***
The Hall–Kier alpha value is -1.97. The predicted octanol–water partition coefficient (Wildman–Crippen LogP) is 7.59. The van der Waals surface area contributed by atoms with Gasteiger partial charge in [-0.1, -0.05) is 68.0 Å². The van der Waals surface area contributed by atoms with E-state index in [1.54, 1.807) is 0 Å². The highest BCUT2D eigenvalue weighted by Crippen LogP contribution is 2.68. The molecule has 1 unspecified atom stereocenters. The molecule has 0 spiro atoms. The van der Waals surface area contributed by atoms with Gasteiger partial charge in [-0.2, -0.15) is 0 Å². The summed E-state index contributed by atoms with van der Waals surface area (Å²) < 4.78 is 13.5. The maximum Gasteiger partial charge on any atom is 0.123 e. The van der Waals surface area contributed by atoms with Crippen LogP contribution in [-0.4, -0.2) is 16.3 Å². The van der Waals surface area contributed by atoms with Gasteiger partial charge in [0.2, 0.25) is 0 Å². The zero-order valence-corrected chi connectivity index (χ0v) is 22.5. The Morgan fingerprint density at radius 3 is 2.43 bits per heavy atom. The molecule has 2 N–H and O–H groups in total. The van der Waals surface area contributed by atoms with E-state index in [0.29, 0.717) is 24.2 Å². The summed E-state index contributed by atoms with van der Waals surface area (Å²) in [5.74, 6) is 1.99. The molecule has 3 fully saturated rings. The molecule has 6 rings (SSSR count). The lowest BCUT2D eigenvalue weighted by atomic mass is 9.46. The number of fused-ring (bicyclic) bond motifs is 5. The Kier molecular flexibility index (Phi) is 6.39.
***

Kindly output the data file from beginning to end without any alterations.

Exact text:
The Hall–Kier alpha value is -1.97. The predicted octanol–water partition coefficient (Wildman–Crippen LogP) is 7.59. The van der Waals surface area contributed by atoms with Gasteiger partial charge in [-0.1, -0.05) is 68.0 Å². The van der Waals surface area contributed by atoms with E-state index in [1.54, 1.807) is 0 Å². The highest BCUT2D eigenvalue weighted by Crippen LogP contribution is 2.68. The molecule has 1 unspecified atom stereocenters. The molecule has 0 spiro atoms. The van der Waals surface area contributed by atoms with Gasteiger partial charge in [-0.2, -0.15) is 0 Å². The summed E-state index contributed by atoms with van der Waals surface area (Å²) < 4.78 is 13.5. The maximum Gasteiger partial charge on any atom is 0.123 e. The van der Waals surface area contributed by atoms with Crippen LogP contribution in [-0.4, -0.2) is 16.3 Å². The van der Waals surface area contributed by atoms with Gasteiger partial charge in [0.2, 0.25) is 0 Å². The zero-order valence-corrected chi connectivity index (χ0v) is 22.5. The Morgan fingerprint density at radius 3 is 2.43 bits per heavy atom. The molecule has 2 N–H and O–H groups in total. The van der Waals surface area contributed by atoms with E-state index in [0.29, 0.717) is 24.2 Å². The summed E-state index contributed by atoms with van der Waals surface area (Å²) in [5.74, 6) is 1.99. The molecule has 3 fully saturated rings. The molecule has 6 rings (SSSR count). The lowest BCUT2D eigenvalue weighted by atomic mass is 9.46. The number of fused-ring (bicyclic) bond motifs is 5. The Kier molecular flexibility index (Phi) is 6.39.